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Nick O’Bryen

Nook Schoenfeld • June 2019NextGen • June 15, 2019

Nick O’Bryen

Video Shaker and Mover… 

In PLSN’s continuing series of Parnelli Next Generation nominees, we introduce Nick O’Bryen, a man who came highly recommended to the Parnelli Board of Advisers. He may have just turned 30 last month, but he’s been around the biz since he was about 10 years old. He’s a project manager, he’s a video director, he’s an account manager and if you’ve been around any of the ginormous festivals, ranging from Coachella to Bonnaroo, Ultra to Lollapalooza (the list is virtually endless) there’s a good chance you’ve crossed his path.

Nick got his start by just hanging around with his dad Danny, who many of us know from running Screenworks. He chimes in, “I’ve been in this business pretty much as long as I can remember. I was always in my dad’s shop where I’d make a mess and was always tinkering with things. I think I’ve always had a camera in my hand since the time I could walk. I was just a kid when I started editing my own videos. By the time I was 14-15 I found myself operating cameras at some of the local radio shows around LA, such as KROQ’s Weenie Roast. In fact, there was one time when all of the other folks had gone to catch a meal and I was the only one around. So, I became a director that day. At some point the client walked by and saw this kid operating the switcher and gave me one of those ‘Whoa’ looks.”

Once out of high school, Nick went straight to college at UC Santa Barbara — to be an accountant. “It was a numbers thing. I liked them and figured it would be a good way to make a living. During the summers off from school, I had a job as an LED tech and camera op, the standard opening positions in the video business. I did the stadium shows with acts like Kenny Chesney with Ed Wannebo, and Billy Joel with Boomer Thrasher. Great people to learn from.”

His dad wanted him to get a college degree, and he did just that. But once he graduated, “The idea of sitting behind a desk five days a week just didn’t resonate with me. I walked into Screenworks and asked ‘What’s the next tour?’”

That would be Madonna’s MDNA tour in 2012 with Jake Berry. His main gig was as an LED tech and handheld camera operator working the thrust. “That gave me a taste of world travel. Next I found myself working with the Swedish House Mafia and getting entrenched in the whole EDM world.” He still considered himself a freelance guy when he hooked up with a popular act called Phoenix, an indie pop-rock group out of France.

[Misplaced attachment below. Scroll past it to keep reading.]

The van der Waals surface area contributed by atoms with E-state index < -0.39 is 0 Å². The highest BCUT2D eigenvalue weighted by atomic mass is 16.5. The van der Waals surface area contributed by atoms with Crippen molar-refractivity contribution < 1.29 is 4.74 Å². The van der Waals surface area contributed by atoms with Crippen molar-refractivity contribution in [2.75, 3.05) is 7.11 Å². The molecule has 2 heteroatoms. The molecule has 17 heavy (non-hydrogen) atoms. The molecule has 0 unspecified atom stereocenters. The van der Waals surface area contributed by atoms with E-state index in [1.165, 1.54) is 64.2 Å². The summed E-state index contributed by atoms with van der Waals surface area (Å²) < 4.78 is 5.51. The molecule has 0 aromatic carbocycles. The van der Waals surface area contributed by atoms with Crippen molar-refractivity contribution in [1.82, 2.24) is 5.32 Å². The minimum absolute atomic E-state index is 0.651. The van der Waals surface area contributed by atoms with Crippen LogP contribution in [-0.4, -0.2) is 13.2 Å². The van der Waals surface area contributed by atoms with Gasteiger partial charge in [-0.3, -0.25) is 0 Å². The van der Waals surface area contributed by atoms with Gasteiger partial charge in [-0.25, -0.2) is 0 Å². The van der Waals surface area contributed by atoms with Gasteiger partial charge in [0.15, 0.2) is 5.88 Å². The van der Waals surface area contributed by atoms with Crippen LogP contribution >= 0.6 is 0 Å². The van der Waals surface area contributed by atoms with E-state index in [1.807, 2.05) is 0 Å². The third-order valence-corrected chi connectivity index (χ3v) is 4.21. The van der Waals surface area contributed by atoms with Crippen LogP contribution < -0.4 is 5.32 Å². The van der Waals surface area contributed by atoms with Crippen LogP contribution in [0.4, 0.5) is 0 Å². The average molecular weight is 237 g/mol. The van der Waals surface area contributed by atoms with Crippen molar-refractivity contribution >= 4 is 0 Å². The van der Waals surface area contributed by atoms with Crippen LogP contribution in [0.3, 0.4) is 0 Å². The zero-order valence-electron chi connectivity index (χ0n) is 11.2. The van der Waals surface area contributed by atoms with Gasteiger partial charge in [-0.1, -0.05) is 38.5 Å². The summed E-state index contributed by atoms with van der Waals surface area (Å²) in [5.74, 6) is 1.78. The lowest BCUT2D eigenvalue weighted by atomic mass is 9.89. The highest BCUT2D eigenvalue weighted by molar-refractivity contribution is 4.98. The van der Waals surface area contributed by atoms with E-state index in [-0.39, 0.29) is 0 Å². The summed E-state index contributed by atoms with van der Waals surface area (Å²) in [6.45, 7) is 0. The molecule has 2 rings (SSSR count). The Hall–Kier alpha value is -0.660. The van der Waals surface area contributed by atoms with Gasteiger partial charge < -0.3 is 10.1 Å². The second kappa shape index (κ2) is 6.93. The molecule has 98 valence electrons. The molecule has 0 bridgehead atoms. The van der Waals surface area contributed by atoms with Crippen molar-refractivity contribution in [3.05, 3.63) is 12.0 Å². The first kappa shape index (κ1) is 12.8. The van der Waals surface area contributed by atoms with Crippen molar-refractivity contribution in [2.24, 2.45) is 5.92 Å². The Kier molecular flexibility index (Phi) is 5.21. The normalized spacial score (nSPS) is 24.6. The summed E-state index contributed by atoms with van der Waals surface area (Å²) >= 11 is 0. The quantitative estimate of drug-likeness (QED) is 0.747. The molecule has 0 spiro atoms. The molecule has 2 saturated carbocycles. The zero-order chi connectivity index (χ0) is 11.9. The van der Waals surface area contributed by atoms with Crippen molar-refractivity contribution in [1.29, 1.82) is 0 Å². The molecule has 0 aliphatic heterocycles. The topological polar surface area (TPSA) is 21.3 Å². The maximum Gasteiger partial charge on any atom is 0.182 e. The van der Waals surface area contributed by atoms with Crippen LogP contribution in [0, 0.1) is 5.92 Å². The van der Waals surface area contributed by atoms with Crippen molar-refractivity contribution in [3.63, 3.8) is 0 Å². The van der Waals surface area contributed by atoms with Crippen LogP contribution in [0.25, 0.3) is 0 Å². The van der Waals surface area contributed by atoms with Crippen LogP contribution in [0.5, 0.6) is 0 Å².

“I started touring with them as an LED tech and soon learned the world of media servers. Before long, I was responsible for the Catalyst, and even started to sit in as the video director when we played festivals or had a camera package. I worked with LD John Labriola for two years on that. He was sort of my mentor and I learned so much from him. I concentrated on media servers for a while until I eventually decided to become a fulltime employee at Screenworks.”

‡‡         Different Roles

Screenworks immediately capitalized on O’Bryen’s skills at doing every aspect of the job as well as his education with numbers. It was a smart move to designate Nick as an account and project manager. Around this same period of time, Screenworks was becoming entrenched in the festival market. Nick started dealing with clients such as Goldenvoice, Another Planet and the folks that put on various large rock as well as EDM festivals. His job covered the gamut on a project from the start to finish. “I work on it all as the point of contact right from the beginning. I deal with the design to the quote, to confirming the gig and allocating gear, to onsite project management — I pride myself on working the project from start to finish. A lot of my clients like that personal touch.”